Applying Molecular and Phenotypic Tools to Characterize Flesh Texture and Acidity Traits in the Arkansas Peach Breeding Program and Understanding the Crispy Texture in the Arkansas Blackberry Breeding Program
Date of Graduation
Doctor of Philosophy in Plant Science (PhD)
John R. Clark
Maria Elena Garcia
Second Committee Member
Richard E. Mason
Third Committee Member
Craig S. Rothrock
Fourth Committee Member
Allen L. Szalanski
Quantitative trait loci (QTL) utilizing a pedigree-based analysis (PBA) approach was performed in the peach breeding program for the first time. The pedigree consisted of seven-F1 populations, their parents, ancestors, and cultivars. Flesh firmness and titratable acidity (TA) were examined in 2011, 2012, and 2013. For TA, a consistent and strong QTL was identified on the proximal end of linkage group (LG) 5 of the peach genome. For flesh firmness, two QTLs were located on LG 4. The first QTL was located on the chromosomal region where the slow-melting flesh (SMF) DNA test was identified, and the second QTL was identified in the region of the endopolygalacturonase (endoPG) gene. However, the QTLs on LG 4 were not always consistent. These results indicate that PBA approach for QTL analysis can be applied with success in this mature and ongoing peach breeding program with the aim to find molecular markers associated with relevant quality traits, which is the first step to apply marker-assisted breeding (MAB). Also, DNA tests associated with TA and flesh firmness were analyzed with data taken in 2013 and 2014 on this pedigree and other seedlings, selections, and cultivars to predict acidity levels and flesh texture with the final goal to validate these DNA tests and apply MAB. These tests were able to predict correctly the expected acidity levels and flesh textures of the tested individuals.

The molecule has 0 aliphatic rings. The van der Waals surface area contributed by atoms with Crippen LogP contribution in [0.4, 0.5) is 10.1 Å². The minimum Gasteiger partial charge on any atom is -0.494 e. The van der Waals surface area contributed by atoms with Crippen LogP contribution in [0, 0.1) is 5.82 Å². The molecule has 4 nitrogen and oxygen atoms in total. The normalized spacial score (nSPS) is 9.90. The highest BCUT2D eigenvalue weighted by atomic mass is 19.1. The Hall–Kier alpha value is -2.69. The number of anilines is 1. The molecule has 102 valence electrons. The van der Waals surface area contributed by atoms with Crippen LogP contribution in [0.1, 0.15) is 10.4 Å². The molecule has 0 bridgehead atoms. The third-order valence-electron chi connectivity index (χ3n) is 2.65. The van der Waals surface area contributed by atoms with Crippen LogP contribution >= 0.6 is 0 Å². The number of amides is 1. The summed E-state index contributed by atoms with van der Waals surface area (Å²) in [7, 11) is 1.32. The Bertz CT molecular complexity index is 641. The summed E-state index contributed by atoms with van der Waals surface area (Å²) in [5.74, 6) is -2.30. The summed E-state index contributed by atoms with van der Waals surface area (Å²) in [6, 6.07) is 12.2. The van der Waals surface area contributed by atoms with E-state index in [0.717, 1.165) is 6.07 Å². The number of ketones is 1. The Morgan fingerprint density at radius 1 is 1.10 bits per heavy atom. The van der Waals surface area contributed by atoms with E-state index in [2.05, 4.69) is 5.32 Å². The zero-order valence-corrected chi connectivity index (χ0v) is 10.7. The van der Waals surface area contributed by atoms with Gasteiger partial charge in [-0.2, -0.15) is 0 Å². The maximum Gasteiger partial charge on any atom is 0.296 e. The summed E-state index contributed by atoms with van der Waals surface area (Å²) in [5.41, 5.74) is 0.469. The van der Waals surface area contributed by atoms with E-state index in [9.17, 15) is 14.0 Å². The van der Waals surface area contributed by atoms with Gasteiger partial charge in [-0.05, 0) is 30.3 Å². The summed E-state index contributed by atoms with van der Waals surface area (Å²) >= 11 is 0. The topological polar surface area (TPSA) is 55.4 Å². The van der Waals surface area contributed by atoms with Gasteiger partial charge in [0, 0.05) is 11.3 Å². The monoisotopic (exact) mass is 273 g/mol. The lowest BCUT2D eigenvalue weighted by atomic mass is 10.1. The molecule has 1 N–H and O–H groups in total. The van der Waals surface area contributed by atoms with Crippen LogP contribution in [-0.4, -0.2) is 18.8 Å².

Firmness and texture are critical traits in blackberry for breeders, growers, and consumers. Crispy and extremely firm fruits were characterized for two blackberry selections which had been observed to have low color reversion (a postharvest disorder). Firmness of these selections and its seedlings were tested in 2013 and 2014. Results indicated that crispy selections had superior firmness and a higher postharvest storage potential compared to cultivars and other selections in the program. These results are important, because firmness will be increased and color reversion will be reduced by use of this germplasm. This research also contributed to better understanding of the physical aspects of crispy and non-crispy genotypes, providing more information about this aspect of blackberries.
Salgado Rojas, Alejandra Andrea, "Applying Molecular and Phenotypic Tools to Characterize Flesh Texture and Acidity Traits in the Arkansas Peach Breeding Program and Understanding the Crispy Texture in the Arkansas Blackberry Breeding Program" (2015). Theses and Dissertations. 1346.